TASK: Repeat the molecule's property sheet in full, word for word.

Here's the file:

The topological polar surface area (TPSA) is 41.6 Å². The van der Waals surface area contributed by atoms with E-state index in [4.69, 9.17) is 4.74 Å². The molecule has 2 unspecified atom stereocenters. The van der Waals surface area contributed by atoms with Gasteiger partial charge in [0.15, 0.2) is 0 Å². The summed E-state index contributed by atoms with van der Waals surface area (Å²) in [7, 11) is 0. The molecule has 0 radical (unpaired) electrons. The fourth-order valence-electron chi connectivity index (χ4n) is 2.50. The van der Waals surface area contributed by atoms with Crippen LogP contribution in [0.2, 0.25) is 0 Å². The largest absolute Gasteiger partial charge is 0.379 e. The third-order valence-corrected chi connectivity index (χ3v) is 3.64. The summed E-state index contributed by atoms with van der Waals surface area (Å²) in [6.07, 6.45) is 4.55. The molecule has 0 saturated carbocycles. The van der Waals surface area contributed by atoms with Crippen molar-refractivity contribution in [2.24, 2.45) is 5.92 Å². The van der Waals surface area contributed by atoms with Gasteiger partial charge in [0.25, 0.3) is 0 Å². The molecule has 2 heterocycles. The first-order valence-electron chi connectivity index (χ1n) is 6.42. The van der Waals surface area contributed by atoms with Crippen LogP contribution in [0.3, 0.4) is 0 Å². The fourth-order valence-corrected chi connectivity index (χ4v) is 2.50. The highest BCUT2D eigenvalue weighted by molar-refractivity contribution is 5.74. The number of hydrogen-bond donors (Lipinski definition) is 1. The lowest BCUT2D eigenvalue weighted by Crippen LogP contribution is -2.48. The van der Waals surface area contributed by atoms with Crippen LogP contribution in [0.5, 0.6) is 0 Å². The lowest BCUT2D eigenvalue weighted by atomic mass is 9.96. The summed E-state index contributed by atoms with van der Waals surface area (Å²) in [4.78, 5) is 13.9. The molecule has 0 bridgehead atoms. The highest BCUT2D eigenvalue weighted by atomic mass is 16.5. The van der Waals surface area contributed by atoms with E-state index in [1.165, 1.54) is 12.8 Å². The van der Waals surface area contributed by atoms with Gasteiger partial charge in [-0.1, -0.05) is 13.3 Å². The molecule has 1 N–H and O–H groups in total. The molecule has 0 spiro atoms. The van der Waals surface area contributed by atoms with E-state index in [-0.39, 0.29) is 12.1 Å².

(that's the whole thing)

The topological polar surface area (TPSA) is 41.6 Å². The van der Waals surface area contributed by atoms with E-state index in [4.69, 9.17) is 4.74 Å². The molecule has 2 unspecified atom stereocenters. The van der Waals surface area contributed by atoms with Gasteiger partial charge in [0.15, 0.2) is 0 Å². The summed E-state index contributed by atoms with van der Waals surface area (Å²) in [7, 11) is 0. The molecule has 0 radical (unpaired) electrons. The fourth-order valence-electron chi connectivity index (χ4n) is 2.50. The van der Waals surface area contributed by atoms with Crippen LogP contribution in [0.2, 0.25) is 0 Å². The largest absolute Gasteiger partial charge is 0.379 e. The third-order valence-corrected chi connectivity index (χ3v) is 3.64. The summed E-state index contributed by atoms with van der Waals surface area (Å²) in [6.07, 6.45) is 4.55. The molecule has 0 saturated carbocycles. The van der Waals surface area contributed by atoms with Crippen molar-refractivity contribution in [2.24, 2.45) is 5.92 Å². The van der Waals surface area contributed by atoms with Gasteiger partial charge in [0.25, 0.3) is 0 Å². The molecule has 2 heterocycles. The first-order valence-electron chi connectivity index (χ1n) is 6.42. The van der Waals surface area contributed by atoms with Crippen LogP contribution in [0.3, 0.4) is 0 Å². The fourth-order valence-corrected chi connectivity index (χ4v) is 2.50. The highest BCUT2D eigenvalue weighted by molar-refractivity contribution is 5.74. The number of hydrogen-bond donors (Lipinski definition) is 1. The lowest BCUT2D eigenvalue weighted by Crippen LogP contribution is -2.48. The van der Waals surface area contributed by atoms with Crippen LogP contribution in [0.5, 0.6) is 0 Å². The lowest BCUT2D eigenvalue weighted by atomic mass is 9.96. The summed E-state index contributed by atoms with van der Waals surface area (Å²) in [4.78, 5) is 13.9. The molecule has 0 bridgehead atoms. The highest BCUT2D eigenvalue weighted by atomic mass is 16.5. The van der Waals surface area contributed by atoms with E-state index in [1.165, 1.54) is 12.8 Å². The van der Waals surface area contributed by atoms with Gasteiger partial charge in [-0.1, -0.05) is 13.3 Å². The molecule has 1 N–H and O–H groups in total. The molecule has 0 spiro atoms. The van der Waals surface area contributed by atoms with E-state index in [-0.39, 0.29) is 12.1 Å².